Baseball caps worn backwards, long chains, baggy pants — they were all there. It was definitely high fashion. Was it Hip-Hop? Not sure. The looks are undeniable, but it’s hard not to wonder how much Hip-Hop fashion he’d actually absorbed up until then. Lagerfeld proved to foreshadow what would become an industry unto itself — couture fashion’s flirtation with Hip-Hop. Some people might side-eye.
But hey, at least they’re not bad looks.
In the early ’90s, teen stars on Fox started pining for Hip-Hop cred. Could it have been because Fox was the most Hip-Hop-friendly of the networks at the time? It was home to Martin and In Living Color, but two of the network’s biggest stars began flaunting their supposed Hip-Hop cred as their shows became ratings smashes.
One was Beverly Hills, 90210 star Brian Austin Green. His character, David Silver, was written to match his own interest in rapping and DJing, and both became heavily referenced aspects of the character throughout the show’s run. After several false starts, he actually dropped an album — 1996’s One Stop Carnival — produced by SlimKid3 of Pharcyde. There’s also a video for his quasi alt-rappy single “You Send Me.”
But if you somehow missed David Silver’s wannabe-Hieroglyphics rhyme career in the ’90s, you may recall Married With Children’s David Faustino’s foray into the rap game. Playing the popular character Bud Bundy on the hit sitcom, Faustino used his fame to bolster Hip-Hop among the LA elites, opening one of the first rap clubs on the Sunset Strip in the early ’90s. On the show, the writers took note of Faustino’s rap interests and wrote them into his character. Thus, Grandmaster B was born.
Grandmaster B was nerdy Bud Bundy’s rapper alter ego. Both a parody and a full-on representative of the kinda goofs who’d made Vanilla Ice a star, Grandmaster B makes you wonder how many people actually got the joke.
Hip-Hop has an awkward history with music awards shows. Kanye West spent the majority of the ’00s ranting about it. Diddy decided to call it out in ’20. But the Grammy Awards and American Music Awards have always had a weird relationship with Hip-Hop, and it’s not limited to the infamous ’89 ceremony and MTV’s Hip-Hop boycott of that show.
You can’t expect an institution like the Grammys to dig deep for the most underground classic rap shit, but those popular awards shows had a specific lens — especially in the ’80s and ’90s — that was almost exclusively squared on whatever big crossover rap hit made waves, even if that hit was by Candyman.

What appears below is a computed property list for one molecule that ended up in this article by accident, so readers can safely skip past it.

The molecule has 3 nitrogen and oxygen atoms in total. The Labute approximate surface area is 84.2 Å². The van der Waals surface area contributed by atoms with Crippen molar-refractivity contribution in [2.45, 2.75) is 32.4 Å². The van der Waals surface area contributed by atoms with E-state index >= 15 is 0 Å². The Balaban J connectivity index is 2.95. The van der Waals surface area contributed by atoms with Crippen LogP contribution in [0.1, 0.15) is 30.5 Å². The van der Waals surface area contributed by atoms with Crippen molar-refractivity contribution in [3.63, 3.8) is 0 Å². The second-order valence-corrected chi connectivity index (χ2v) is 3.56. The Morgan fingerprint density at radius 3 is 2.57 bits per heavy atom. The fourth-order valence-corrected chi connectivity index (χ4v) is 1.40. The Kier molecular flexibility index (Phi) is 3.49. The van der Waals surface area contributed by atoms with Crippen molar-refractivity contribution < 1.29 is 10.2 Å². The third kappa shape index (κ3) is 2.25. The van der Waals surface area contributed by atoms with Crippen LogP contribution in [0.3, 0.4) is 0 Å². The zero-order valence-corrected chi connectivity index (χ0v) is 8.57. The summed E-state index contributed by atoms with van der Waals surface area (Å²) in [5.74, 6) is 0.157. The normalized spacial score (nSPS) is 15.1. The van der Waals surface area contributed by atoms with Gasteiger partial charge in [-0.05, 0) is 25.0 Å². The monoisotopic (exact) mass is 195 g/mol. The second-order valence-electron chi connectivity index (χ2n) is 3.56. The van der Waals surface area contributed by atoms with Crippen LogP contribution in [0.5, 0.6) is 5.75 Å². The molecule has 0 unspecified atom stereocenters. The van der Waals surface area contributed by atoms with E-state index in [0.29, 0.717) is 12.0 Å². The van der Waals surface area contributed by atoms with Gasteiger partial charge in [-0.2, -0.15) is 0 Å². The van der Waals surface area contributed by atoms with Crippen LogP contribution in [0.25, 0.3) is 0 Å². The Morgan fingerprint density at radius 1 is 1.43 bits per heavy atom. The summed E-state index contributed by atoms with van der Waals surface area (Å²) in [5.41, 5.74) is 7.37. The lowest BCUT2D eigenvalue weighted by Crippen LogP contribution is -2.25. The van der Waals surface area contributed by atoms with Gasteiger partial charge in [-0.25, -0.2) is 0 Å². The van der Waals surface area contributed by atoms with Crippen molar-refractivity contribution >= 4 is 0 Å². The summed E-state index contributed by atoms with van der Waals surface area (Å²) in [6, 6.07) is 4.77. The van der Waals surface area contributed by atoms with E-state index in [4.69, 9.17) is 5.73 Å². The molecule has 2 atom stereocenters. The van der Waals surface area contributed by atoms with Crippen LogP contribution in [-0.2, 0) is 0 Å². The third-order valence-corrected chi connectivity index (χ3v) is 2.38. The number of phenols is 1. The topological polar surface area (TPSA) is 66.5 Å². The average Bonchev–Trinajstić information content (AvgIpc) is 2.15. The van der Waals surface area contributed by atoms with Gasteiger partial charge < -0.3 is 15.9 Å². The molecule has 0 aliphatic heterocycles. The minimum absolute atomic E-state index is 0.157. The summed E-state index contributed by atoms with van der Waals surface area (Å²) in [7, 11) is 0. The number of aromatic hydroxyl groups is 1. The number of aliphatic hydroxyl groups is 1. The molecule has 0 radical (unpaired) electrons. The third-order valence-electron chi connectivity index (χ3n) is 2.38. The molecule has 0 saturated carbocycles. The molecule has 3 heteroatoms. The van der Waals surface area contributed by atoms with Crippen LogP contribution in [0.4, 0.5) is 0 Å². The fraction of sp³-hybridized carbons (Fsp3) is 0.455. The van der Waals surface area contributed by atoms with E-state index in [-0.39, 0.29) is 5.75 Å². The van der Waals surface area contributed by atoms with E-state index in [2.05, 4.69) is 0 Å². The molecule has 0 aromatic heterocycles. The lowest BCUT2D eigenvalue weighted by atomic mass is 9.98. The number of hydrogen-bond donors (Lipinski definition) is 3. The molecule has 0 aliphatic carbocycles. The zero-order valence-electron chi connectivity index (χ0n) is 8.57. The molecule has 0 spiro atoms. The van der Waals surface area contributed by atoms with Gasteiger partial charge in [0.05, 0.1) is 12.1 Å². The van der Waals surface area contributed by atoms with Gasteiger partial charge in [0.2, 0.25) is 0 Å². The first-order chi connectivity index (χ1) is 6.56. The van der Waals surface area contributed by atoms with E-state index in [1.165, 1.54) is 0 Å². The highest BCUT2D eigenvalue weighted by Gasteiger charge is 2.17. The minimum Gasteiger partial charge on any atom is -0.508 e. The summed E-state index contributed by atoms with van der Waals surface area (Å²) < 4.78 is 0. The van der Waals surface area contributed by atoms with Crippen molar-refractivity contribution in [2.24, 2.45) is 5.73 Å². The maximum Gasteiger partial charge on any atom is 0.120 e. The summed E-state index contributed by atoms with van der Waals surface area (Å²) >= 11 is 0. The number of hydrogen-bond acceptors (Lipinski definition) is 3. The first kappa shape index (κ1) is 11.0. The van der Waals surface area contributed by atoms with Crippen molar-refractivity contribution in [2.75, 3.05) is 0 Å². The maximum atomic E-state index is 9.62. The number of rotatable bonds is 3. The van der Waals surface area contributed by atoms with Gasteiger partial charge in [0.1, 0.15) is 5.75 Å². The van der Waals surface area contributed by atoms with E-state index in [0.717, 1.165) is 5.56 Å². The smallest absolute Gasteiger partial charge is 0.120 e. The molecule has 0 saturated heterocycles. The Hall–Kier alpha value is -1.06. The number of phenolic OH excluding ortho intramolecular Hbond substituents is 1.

You have Vanilla Ice winning Best Rap New Artist at the 1991 American Music Awards, which led to him being booed at the Soul Train Awards a few weeks later. Grammy-winning rappers of the ’80s and ’90s include Young MC, MC Hammer, Sir Mix-A-Lot, Coolio, and Will Smith (three times). To be fair, artists like LL COOL J, Salt-N-Pepa, Dr. Dre, and Queen Latifah all took home gold gramophone awards, but the Grammy organization, which promotes the show as “Music’s Biggest Night,” seemed to have a narrow idea of mainstream Hip-Hop in any given year. When you consider the historical context, the Grammys’ contemporary criticism has long, deep roots.
Today, more Hip-Hop fans tune in to the Grammys than ever before, so the criticism is louder than it was decades ago. Is change imminent? Hope so.
One of the common misconceptions about Hip-Hop — specifically the art of rapping — in the earlier years of its crossover was that anyone can rap. The pervasive thinking among the older generation was that rapping was just talking over a beat, and as such, you got many lame and condescending “So show me how to rap” incidents across pop culture. Sheila E.’s terrible rhyme from Krush Groove was cute in the film’s context but also showed how musicians can sometimes dismiss the art.
And there was the JAY-Z appearance on the famously anti-Hip-Hop Oprah Winfrey’s talk show back in 2009 showing the icon how to rap.
It also didn’t help that as other genres embraced Hip-Hop, they also embraced the idea of rapping on their own songs. We got years of bad raps from many performers, like the Pet Shop Boys and En Vogue, until someone got the brilliant (we’re not exaggerating here) idea to include actual rappers on such songs. Because as cool as anyone may think it is, not everyone can rap.
Artists like Jody Watley, LeVert, Janet Jackson, and even Sinéad O’Connor and R.E.M. reached out to actual rappers like Rakim, Heavy D, MC Lyte, and KRS-One to guest on their tracks before Mariah Carey’s ’95 hit “Fantasy” featuring Ol’ Dirty Bastard turned the approach into a winning formula for pop success. From that point on, big hits meant featuring big rappers. But the beginning was dark. No one ever has to hear Donnie Wahlberg’s rap from New Kids on the Block’s single “Games” ever again.
* Banner Image: CREDIT: Vanilla Ice / Photo by Michel Linssen/Redferns